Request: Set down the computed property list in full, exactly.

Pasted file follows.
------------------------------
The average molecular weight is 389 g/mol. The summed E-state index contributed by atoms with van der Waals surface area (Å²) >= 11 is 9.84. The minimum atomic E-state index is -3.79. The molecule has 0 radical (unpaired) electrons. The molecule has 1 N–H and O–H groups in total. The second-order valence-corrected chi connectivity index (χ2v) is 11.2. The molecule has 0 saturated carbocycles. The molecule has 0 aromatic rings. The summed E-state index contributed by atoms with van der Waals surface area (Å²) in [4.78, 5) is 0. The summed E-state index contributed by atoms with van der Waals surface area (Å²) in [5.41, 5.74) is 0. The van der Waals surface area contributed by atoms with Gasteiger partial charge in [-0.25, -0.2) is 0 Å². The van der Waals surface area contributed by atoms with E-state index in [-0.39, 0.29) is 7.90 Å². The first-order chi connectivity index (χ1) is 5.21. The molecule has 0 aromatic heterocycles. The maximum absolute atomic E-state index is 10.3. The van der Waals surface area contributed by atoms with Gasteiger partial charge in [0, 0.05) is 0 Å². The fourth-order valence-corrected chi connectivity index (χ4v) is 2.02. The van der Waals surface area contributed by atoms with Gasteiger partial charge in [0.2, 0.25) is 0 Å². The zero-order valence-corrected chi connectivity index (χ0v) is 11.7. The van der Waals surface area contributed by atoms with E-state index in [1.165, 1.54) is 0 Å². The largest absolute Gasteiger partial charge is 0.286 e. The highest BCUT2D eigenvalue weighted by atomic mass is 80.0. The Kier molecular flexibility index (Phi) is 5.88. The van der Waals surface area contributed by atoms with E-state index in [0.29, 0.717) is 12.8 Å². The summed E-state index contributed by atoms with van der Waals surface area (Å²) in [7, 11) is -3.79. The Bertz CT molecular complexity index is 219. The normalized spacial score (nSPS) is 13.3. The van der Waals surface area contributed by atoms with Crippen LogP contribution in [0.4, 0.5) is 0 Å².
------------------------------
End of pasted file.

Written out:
The average molecular weight is 389 g/mol. The summed E-state index contributed by atoms with van der Waals surface area (Å²) >= 11 is 9.84. The minimum atomic E-state index is -3.79. The molecule has 0 radical (unpaired) electrons. The molecule has 1 N–H and O–H groups in total. The second-order valence-corrected chi connectivity index (χ2v) is 11.2. The molecule has 0 saturated carbocycles. The molecule has 0 aromatic rings. The summed E-state index contributed by atoms with van der Waals surface area (Å²) in [4.78, 5) is 0. The summed E-state index contributed by atoms with van der Waals surface area (Å²) in [5.41, 5.74) is 0. The van der Waals surface area contributed by atoms with Gasteiger partial charge in [-0.25, -0.2) is 0 Å². The van der Waals surface area contributed by atoms with E-state index in [-0.39, 0.29) is 7.90 Å². The first-order chi connectivity index (χ1) is 5.21. The molecule has 0 aromatic heterocycles. The maximum absolute atomic E-state index is 10.3. The van der Waals surface area contributed by atoms with Gasteiger partial charge in [0, 0.05) is 0 Å². The fourth-order valence-corrected chi connectivity index (χ4v) is 2.02. The van der Waals surface area contributed by atoms with Gasteiger partial charge in [0.2, 0.25) is 0 Å². The zero-order valence-corrected chi connectivity index (χ0v) is 11.7. The van der Waals surface area contributed by atoms with E-state index in [1.165, 1.54) is 0 Å². The largest absolute Gasteiger partial charge is 0.286 e. The highest BCUT2D eigenvalue weighted by atomic mass is 80.0. The Kier molecular flexibility index (Phi) is 5.88. The van der Waals surface area contributed by atoms with E-state index in [0.29, 0.717) is 12.8 Å². The summed E-state index contributed by atoms with van der Waals surface area (Å²) in [7, 11) is -3.79. The Bertz CT molecular complexity index is 219. The normalized spacial score (nSPS) is 13.3. The van der Waals surface area contributed by atoms with Crippen LogP contribution in [0.4, 0.5) is 0 Å².